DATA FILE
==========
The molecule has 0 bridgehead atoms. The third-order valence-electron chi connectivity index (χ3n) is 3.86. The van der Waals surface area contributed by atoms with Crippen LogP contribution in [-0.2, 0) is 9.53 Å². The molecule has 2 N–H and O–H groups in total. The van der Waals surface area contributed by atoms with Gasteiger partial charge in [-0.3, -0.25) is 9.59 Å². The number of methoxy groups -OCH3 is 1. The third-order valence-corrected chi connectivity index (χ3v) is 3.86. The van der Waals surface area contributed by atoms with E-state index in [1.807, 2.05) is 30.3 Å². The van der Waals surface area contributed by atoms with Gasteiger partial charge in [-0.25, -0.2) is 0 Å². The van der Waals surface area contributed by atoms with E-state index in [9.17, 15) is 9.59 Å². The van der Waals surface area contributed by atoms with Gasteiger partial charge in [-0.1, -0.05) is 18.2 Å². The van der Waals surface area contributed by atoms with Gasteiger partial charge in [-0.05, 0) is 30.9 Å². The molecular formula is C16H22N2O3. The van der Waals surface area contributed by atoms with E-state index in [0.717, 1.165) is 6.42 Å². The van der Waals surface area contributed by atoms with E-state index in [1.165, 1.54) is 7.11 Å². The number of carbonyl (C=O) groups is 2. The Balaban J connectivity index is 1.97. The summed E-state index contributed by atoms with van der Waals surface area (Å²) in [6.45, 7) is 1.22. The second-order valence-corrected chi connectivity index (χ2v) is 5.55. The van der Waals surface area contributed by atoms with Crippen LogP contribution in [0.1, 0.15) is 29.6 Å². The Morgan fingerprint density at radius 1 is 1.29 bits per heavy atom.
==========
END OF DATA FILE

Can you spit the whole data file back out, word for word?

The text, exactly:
The molecule has 0 bridgehead atoms. The third-order valence-electron chi connectivity index (χ3n) is 3.86. The van der Waals surface area contributed by atoms with Crippen LogP contribution in [-0.2, 0) is 9.53 Å². The molecule has 2 N–H and O–H groups in total. The van der Waals surface area contributed by atoms with Gasteiger partial charge in [-0.3, -0.25) is 9.59 Å². The number of methoxy groups -OCH3 is 1. The third-order valence-corrected chi connectivity index (χ3v) is 3.86. The van der Waals surface area contributed by atoms with E-state index in [1.807, 2.05) is 30.3 Å². The van der Waals surface area contributed by atoms with Gasteiger partial charge in [-0.25, -0.2) is 0 Å². The van der Waals surface area contributed by atoms with E-state index in [9.17, 15) is 9.59 Å². The van der Waals surface area contributed by atoms with Gasteiger partial charge in [-0.1, -0.05) is 18.2 Å². The van der Waals surface area contributed by atoms with Gasteiger partial charge in [-0.05, 0) is 30.9 Å². The molecular formula is C16H22N2O3. The van der Waals surface area contributed by atoms with E-state index in [0.717, 1.165) is 6.42 Å². The van der Waals surface area contributed by atoms with E-state index in [1.165, 1.54) is 7.11 Å². The number of carbonyl (C=O) groups is 2. The Balaban J connectivity index is 1.97. The summed E-state index contributed by atoms with van der Waals surface area (Å²) in [6.45, 7) is 1.22. The second-order valence-corrected chi connectivity index (χ2v) is 5.55. The van der Waals surface area contributed by atoms with Crippen LogP contribution in [0.1, 0.15) is 29.6 Å². The Morgan fingerprint density at radius 1 is 1.29 bits per heavy atom.